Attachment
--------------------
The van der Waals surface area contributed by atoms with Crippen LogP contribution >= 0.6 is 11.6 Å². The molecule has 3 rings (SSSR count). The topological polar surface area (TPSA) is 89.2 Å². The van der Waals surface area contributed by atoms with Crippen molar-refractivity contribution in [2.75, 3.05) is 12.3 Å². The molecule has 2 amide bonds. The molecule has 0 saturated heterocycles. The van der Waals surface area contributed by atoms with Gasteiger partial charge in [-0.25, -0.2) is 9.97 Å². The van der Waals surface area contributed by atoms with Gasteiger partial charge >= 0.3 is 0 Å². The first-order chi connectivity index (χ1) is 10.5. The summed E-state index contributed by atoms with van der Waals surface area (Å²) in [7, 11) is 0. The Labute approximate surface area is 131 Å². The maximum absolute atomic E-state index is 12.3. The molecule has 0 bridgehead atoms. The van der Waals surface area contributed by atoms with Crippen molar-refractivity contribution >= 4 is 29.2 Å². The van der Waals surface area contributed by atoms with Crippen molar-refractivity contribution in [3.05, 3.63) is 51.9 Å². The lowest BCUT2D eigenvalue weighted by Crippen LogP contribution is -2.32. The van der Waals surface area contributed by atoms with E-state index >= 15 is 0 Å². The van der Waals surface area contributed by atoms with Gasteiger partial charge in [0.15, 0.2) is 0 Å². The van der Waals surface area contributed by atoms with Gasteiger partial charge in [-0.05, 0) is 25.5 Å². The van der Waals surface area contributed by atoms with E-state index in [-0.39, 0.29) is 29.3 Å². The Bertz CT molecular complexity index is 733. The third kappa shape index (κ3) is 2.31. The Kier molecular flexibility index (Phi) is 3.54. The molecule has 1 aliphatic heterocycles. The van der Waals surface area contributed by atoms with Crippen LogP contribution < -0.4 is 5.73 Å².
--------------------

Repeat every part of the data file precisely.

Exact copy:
The van der Waals surface area contributed by atoms with Crippen LogP contribution >= 0.6 is 11.6 Å². The molecule has 3 rings (SSSR count). The topological polar surface area (TPSA) is 89.2 Å². The van der Waals surface area contributed by atoms with Crippen molar-refractivity contribution in [2.75, 3.05) is 12.3 Å². The molecule has 2 amide bonds. The molecule has 0 saturated heterocycles. The van der Waals surface area contributed by atoms with Gasteiger partial charge in [-0.25, -0.2) is 9.97 Å². The van der Waals surface area contributed by atoms with Gasteiger partial charge >= 0.3 is 0 Å². The first-order chi connectivity index (χ1) is 10.5. The summed E-state index contributed by atoms with van der Waals surface area (Å²) in [7, 11) is 0. The Labute approximate surface area is 131 Å². The maximum absolute atomic E-state index is 12.3. The molecule has 0 bridgehead atoms. The van der Waals surface area contributed by atoms with Crippen molar-refractivity contribution >= 4 is 29.2 Å². The van der Waals surface area contributed by atoms with Crippen molar-refractivity contribution in [3.05, 3.63) is 51.9 Å². The lowest BCUT2D eigenvalue weighted by Crippen LogP contribution is -2.32. The van der Waals surface area contributed by atoms with E-state index >= 15 is 0 Å². The van der Waals surface area contributed by atoms with Gasteiger partial charge in [0.15, 0.2) is 0 Å². The van der Waals surface area contributed by atoms with Gasteiger partial charge in [-0.05, 0) is 25.5 Å². The van der Waals surface area contributed by atoms with E-state index in [-0.39, 0.29) is 29.3 Å². The Bertz CT molecular complexity index is 733. The third kappa shape index (κ3) is 2.31. The Kier molecular flexibility index (Phi) is 3.54. The molecule has 1 aliphatic heterocycles. The van der Waals surface area contributed by atoms with Crippen LogP contribution < -0.4 is 5.73 Å².